For unmarried partners, it may be possible to apply to the court for an order that the property is sold. This type of action is known as a claim under the Trust of Land and Appointment of Trustees Act 1996 (TOLATA). Very often just the fact this action is possible is sufficient to persuade a reluctant partner to agree to the sale.

If you are married, the property will be a matrimonial asset and how it should be dealt with, and who can live there, will be part of a larger matrimonial settlement or agreement taking into account other assets you may have and whether or not there are children

The court has the authority to make a range of different orders in relation to the family home. Some of these can require the property to be sold immediately or at some time in the future. The types of order that can be made are:

  • Transferring the property from one party to another or from joint names to one party. This is often conditional upon the payment of a lump sum to the outgoing party or some type of deferred charge (mortgage) in their favour.
  • Postponing the sale of the property until a future event, for example when the youngest child reaches 18 or ceases full-time education.
  • Selling the property now and dividing the proceeds. Generally these types of orders are where there are no children at home.
  • Transferring certain types of tenancy from joint names to one party. Usually it is relevant where the landlord is the local authority or housing association.

Buying the other partner out
If your spouse or partner does not want to sell the property but wishes to buy you out then, this is often quicker than an agreed sale and certainly quicker, for unmarried couples, than a court application under TOLATA. This process is known as a transfer of equity and, if the property is mortgaged, will generally require the consent of your lender.

The lender may charge a fee for agreeing to this transfer and producing the relevant documents. This can vary from lender to lender. The effect of this procedure is that one partner remains in the property and is responsible for the mortgage and all other outgoings, whilst the outgoing partner receives their share of the value of the property and is released from any further liability for the mortgage and other outgoings.

For married partners, it is possible to deal with the matrimonial home in this way, either by agreement with your spouse or as part of a property adjustment order made by the court. In most cases such an arrangement will be part of a larger financial settlement.

Unmarried tenants
If you are unmarried and tenants of your property, you can deal with the matter by agreement where possible. In such a situation you can approach the landlord requesting a transfer of the tenancy on the understanding the other tenant (your partner) is in agreement.

If you are unmarried and there is a dispute about the occupation of your home because your partner will not leave or agree to the transfer of the tenancy, it may be possible to apply to the court under the Family Law Act 1996. The application can be made if the tenancy is in your joint names or in the name of your partner.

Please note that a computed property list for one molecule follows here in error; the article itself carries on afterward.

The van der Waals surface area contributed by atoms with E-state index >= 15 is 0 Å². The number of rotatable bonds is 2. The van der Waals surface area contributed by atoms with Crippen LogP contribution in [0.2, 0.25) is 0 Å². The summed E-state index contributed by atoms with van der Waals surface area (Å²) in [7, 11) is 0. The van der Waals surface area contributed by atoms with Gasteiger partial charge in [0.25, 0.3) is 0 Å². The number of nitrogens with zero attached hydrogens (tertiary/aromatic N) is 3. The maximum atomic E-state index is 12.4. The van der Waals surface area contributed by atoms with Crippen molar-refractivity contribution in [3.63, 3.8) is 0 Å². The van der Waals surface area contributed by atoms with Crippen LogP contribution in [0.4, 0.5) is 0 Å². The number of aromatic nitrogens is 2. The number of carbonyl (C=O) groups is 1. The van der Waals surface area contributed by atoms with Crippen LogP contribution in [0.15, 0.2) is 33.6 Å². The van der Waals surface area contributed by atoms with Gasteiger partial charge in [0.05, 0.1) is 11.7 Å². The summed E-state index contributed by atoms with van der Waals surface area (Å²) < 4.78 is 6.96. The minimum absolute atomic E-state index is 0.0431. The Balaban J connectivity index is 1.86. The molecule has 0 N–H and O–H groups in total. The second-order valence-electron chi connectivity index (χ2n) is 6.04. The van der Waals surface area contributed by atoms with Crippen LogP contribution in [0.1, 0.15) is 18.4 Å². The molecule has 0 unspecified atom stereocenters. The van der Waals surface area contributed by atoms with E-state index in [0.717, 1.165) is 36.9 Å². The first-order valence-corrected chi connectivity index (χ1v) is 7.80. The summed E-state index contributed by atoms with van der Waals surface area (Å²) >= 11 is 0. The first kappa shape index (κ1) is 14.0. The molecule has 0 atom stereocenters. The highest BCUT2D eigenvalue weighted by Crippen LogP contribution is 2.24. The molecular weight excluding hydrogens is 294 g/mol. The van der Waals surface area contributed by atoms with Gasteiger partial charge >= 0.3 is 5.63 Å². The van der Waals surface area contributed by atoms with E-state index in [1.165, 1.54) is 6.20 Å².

As long as the tenancy relates to a property which is or was the family home, the following tenancies can be transferred:

  • secure tenancies
  • flexible tenancies
  • introductory tenancies
  • assured tenancies
  • assured shorthold tenancies
  • protected and statutory tenancies under the Rent Act 1977
  • agricultural tenancies

Whilst it is possible to make this type of claim for an assured shorthold tenancy, it is very unlikely this would be appropriate as these types of tenancies are generally short term and likely to expire before any court application would be heard.

Married or civil partners as tenants
If you are married or in a civil partnership and are tenants of your property under a secure or a long-term assured tenancy, it will be considered a matrimonial asset and part of the assets to be divided either by agreement or as part of a property adjustment application or order. This is the case whether the tenancy is in the joint names of you and your spouse or just their name only.

NOTE: Please be aware there are links contained within this factsheet that may take you to external sites, we are not responsible for their content. This is a general advice and information factsheet only and should not be treated as a definitive guide and does not constitute legal or professional advice. We are not a law firm and information is not intended to create a solicitor client relationship. Law Express does not accept any responsibility for any loss which may arise from relying on information contained in this factsheet. This is not a substitute for legal advice and specific and personal legal advice should be taken on any individual matter. If you need more details or information about the matters referred to in this factsheet please seek formal legal advice. This factsheet is correct at time of going to print. The law set out in this factsheet applies to England and Wales unless otherwise stated.